It could be said for all FMA that if you're teacher is not working with you one on one pretty often, then you might not be learning real FMA.

    After stating my points here I think it best that we not drift any further off topic in this thread. My apologies for those who were looking to have this thread define what Balintawak is. It's regrettable that this definition has been painted in how Balintawak is not Doce Pares. I would like to request from the Mods that this thread be split and that the part about Doce Pares be moved over to the Misc. Stick Arts.
     
  17. Cruentus

    Cruentus Tactician

    PeteNerd...

    You seem to know a fair amount about Balintawak...who is your teacher?

    Paul
     
  18. PeteNerd

    PeteNerd Member

    I was in Cebu Philippines as a Peace Corps volunteer for 2 years. For the second year of my time there I trained with Henry Jayme at Visayan Martial Arts. I learned Balintawak, Tat Kun Tao, Combat Judo and some Knife techniques. I also met Bobby Tabimina and had one lesson with him just to see how his style was different. If you have any other questions let me know. I trained a lot and know quite a bit about the system.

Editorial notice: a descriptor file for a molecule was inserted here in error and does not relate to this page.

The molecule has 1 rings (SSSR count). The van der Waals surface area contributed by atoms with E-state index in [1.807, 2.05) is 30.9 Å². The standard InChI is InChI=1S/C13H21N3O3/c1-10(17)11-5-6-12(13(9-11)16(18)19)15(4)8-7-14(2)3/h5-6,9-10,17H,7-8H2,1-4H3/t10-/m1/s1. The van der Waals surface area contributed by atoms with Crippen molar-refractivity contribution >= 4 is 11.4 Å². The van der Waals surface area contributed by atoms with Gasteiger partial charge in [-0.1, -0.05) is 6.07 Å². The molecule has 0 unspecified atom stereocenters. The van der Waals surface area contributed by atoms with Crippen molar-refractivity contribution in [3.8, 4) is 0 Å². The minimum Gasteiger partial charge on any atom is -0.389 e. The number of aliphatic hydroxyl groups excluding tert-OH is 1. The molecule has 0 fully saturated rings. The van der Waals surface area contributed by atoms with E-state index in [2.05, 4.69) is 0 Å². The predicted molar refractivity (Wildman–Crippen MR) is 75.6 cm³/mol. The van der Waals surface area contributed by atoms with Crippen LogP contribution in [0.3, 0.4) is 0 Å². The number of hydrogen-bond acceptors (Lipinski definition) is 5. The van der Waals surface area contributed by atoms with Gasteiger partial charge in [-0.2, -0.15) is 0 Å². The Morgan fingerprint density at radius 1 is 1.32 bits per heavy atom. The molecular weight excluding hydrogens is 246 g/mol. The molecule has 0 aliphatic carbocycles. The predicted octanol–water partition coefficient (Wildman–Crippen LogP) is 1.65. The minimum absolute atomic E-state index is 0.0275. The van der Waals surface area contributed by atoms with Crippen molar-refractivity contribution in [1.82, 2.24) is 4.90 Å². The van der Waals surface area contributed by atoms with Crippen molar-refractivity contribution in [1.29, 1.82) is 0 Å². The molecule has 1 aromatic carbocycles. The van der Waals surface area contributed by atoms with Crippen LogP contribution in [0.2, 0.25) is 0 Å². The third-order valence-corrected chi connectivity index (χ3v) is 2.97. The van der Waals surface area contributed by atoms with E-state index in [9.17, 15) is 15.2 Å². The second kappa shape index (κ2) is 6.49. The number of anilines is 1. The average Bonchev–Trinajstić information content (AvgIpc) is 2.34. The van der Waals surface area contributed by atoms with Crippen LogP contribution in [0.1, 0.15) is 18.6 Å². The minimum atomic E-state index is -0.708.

Pete
     
  19. Cruentus

    Cruentus Tactician

    Thanks for the offer. I always like to hear perspectives from others of different lineages then mine.

    As to Henry Jayme, his name isn't ringing a bell. Who was his instructor? I am familiar with Mr. Tabimina of course.

    Paul
     
  20. Cruentus

    Cruentus Tactician

    Never mind Pete;

    I did some more reading and I see that Mr. Jayme is from the Velez lineage. Cool, thanks again!

    Paul